That Annoying Performance Report

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performance_reportIs it that time of year again for you? Time to write a performance report! Everybody loves performance reports, whether you’re giving them or receiving them…ok, nobody really likes them. They’re kind of a pain. Often that’s because we make them more difficult than they need to be. Have you made the mistake of waiting until the last minute, then sitting down to try and remember some things that happened over the last six to twelve months? There’s no way you’re going to remember everything and so you complete the requirement, but the performance report doesn’t have a lot of value.

There’s an easier way. Start early. Keep track of what your workers are doing. Keep little notes. I don’t mean just “So and so was late for work,” or “They didn’t finish the project on time” You may want to remember those things; but it’s just as important to remember the times team members did an excellent job or finished a little early. Do you recall that time they were able to complete a project when they were really under the gun, or when they took the initiative to develop a new skill?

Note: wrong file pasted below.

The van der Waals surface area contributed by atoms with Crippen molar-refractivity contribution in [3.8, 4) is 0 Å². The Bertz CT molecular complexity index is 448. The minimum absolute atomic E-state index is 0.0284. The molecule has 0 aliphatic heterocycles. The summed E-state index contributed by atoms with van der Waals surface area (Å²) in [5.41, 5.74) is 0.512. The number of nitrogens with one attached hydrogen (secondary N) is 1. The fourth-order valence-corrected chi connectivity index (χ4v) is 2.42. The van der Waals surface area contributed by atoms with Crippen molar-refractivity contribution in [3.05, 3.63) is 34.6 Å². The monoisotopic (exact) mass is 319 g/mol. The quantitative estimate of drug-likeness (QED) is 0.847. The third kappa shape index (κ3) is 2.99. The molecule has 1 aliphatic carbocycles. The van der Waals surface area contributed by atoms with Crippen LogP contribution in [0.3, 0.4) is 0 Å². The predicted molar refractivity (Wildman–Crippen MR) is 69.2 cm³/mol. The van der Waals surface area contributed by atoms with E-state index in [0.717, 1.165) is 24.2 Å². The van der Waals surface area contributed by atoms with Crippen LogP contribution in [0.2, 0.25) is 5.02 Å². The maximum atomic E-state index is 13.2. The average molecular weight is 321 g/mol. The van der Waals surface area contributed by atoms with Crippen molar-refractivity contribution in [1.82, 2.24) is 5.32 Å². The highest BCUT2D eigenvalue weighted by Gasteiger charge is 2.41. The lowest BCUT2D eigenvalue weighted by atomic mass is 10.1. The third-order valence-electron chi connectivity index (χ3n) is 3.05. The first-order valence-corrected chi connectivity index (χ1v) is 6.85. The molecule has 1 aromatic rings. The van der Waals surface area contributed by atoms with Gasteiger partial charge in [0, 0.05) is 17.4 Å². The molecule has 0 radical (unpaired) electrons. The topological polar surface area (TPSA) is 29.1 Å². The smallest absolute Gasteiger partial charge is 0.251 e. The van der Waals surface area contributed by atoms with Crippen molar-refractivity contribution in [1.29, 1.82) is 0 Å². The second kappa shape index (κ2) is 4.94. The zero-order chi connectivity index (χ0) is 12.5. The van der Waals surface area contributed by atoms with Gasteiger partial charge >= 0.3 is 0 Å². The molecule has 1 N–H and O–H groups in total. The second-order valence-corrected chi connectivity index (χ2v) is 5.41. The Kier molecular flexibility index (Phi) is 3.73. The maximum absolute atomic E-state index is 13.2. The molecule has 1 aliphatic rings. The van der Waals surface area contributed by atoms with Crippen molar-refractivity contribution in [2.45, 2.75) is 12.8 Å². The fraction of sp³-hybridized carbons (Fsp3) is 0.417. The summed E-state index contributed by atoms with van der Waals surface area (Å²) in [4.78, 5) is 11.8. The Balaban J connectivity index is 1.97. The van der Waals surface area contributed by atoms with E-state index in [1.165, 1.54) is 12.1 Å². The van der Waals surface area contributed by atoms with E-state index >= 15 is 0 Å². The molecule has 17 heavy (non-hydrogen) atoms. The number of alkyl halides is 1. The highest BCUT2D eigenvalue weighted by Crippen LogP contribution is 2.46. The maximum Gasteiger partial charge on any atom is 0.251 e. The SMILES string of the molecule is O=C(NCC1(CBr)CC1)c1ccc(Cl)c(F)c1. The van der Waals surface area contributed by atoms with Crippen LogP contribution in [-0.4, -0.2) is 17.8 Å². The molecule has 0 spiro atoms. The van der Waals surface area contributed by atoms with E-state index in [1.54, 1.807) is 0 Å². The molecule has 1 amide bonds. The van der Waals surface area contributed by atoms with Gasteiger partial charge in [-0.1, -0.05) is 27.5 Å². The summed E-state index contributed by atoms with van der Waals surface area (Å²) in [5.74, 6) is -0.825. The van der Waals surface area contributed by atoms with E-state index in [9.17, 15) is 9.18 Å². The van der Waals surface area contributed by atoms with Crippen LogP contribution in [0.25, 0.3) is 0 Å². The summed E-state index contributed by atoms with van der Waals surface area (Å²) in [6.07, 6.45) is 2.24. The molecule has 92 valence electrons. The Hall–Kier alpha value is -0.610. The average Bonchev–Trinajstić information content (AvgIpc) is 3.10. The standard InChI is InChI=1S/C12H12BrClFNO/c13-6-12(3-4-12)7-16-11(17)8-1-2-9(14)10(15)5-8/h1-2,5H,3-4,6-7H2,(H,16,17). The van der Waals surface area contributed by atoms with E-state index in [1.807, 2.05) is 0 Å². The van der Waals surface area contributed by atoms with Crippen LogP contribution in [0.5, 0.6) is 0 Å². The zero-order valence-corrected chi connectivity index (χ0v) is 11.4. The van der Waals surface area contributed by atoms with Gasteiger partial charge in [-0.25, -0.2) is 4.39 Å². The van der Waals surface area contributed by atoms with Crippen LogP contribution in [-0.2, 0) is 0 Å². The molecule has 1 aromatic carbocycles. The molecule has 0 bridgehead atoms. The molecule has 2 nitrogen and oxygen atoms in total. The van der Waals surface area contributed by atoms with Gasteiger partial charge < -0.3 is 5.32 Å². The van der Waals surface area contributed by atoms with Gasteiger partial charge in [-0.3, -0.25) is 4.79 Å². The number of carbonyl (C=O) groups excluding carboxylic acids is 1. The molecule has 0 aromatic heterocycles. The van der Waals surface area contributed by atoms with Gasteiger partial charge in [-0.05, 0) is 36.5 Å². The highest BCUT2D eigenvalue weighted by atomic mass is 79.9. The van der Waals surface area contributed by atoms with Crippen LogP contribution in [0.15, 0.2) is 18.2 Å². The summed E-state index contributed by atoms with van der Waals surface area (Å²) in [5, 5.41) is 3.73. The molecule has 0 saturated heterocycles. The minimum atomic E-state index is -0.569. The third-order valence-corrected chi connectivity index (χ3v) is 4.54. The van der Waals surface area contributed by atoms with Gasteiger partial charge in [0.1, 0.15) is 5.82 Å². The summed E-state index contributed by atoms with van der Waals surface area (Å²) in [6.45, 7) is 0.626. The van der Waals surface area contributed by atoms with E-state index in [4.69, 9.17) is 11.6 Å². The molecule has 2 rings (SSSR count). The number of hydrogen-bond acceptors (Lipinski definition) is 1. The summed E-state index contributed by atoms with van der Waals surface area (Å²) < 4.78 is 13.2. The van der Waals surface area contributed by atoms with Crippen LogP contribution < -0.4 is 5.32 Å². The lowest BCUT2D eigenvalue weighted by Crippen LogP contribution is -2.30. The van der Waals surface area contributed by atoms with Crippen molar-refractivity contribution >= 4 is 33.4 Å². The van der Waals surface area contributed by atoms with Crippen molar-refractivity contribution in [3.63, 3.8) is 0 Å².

You may be familiar with the law of recency. It simply says that we tend to remember the most recent events but are less likely to remember events that occurred in the past. I have another law that applies. It’s the law of “oh darn.” (Actually I call it something a little different, but this is a family newsletter) This law simply states that we tend to remember the bad things. So, when writing a performance report, you most likely will remember what someone did over the last 30 days or so and anything they did that seemed negative.

But, if you keep track of their accomplishments along the way the performance report is much easier because all the information is already there, you just have to write it out. That performance report now becomes something worthwhile and more valuable. You can sit down with your team members and actually discuss things intelligently. You’ll be able to point out the great things they’ve done and they’ll appreciate that you remembered.

Performance reports don’t have to be a terrible chore. They can be a fairly easy, and certainly valuable, part of your leadership responsibilities. Think about this. Don’t you wish your boss did it that way?

 

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